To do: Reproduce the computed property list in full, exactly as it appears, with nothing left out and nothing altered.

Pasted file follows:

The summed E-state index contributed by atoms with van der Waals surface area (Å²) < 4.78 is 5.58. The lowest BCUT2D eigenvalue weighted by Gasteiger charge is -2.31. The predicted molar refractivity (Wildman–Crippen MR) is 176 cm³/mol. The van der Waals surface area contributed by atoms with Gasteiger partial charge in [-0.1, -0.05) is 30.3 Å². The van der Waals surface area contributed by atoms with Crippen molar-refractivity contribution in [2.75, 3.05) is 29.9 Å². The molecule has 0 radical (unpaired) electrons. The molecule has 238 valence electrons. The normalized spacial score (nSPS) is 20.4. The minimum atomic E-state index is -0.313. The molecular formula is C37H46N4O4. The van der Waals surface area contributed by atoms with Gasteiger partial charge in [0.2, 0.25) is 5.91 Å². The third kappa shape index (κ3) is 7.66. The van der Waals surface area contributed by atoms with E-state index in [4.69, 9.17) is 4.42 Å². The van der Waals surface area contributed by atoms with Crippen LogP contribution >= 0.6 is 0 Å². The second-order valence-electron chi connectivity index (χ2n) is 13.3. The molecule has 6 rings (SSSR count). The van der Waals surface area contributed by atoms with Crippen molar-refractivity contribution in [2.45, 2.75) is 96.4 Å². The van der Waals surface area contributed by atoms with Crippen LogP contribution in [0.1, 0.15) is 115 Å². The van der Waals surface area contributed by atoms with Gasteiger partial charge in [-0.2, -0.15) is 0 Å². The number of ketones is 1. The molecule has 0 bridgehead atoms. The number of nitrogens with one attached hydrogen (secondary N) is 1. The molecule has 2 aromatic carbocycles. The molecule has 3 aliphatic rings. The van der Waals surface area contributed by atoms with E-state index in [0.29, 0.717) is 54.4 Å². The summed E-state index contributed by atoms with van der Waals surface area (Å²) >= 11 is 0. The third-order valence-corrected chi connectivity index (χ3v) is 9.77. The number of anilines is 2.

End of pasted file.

The summed E-state index contributed by atoms with van der Waals surface area (Å²) < 4.78 is 5.58. The lowest BCUT2D eigenvalue weighted by Gasteiger charge is -2.31. The predicted molar refractivity (Wildman–Crippen MR) is 176 cm³/mol. The van der Waals surface area contributed by atoms with Gasteiger partial charge in [-0.1, -0.05) is 30.3 Å². The van der Waals surface area contributed by atoms with Crippen molar-refractivity contribution in [2.75, 3.05) is 29.9 Å². The molecule has 0 radical (unpaired) electrons. The molecule has 238 valence electrons. The normalized spacial score (nSPS) is 20.4. The minimum atomic E-state index is -0.313. The molecular formula is C37H46N4O4. The van der Waals surface area contributed by atoms with Gasteiger partial charge in [0.2, 0.25) is 5.91 Å². The third kappa shape index (κ3) is 7.66. The van der Waals surface area contributed by atoms with E-state index in [4.69, 9.17) is 4.42 Å². The van der Waals surface area contributed by atoms with Crippen LogP contribution >= 0.6 is 0 Å². The second-order valence-electron chi connectivity index (χ2n) is 13.3. The molecule has 6 rings (SSSR count). The van der Waals surface area contributed by atoms with Crippen molar-refractivity contribution in [2.45, 2.75) is 96.4 Å². The van der Waals surface area contributed by atoms with Crippen LogP contribution in [0.1, 0.15) is 115 Å². The van der Waals surface area contributed by atoms with Gasteiger partial charge in [-0.2, -0.15) is 0 Å². The number of ketones is 1. The molecule has 0 bridgehead atoms. The number of nitrogens with one attached hydrogen (secondary N) is 1. The molecule has 2 aromatic carbocycles. The molecule has 3 aliphatic rings. The van der Waals surface area contributed by atoms with E-state index in [0.29, 0.717) is 54.4 Å². The summed E-state index contributed by atoms with van der Waals surface area (Å²) >= 11 is 0. The third-order valence-corrected chi connectivity index (χ3v) is 9.77. The number of anilines is 2.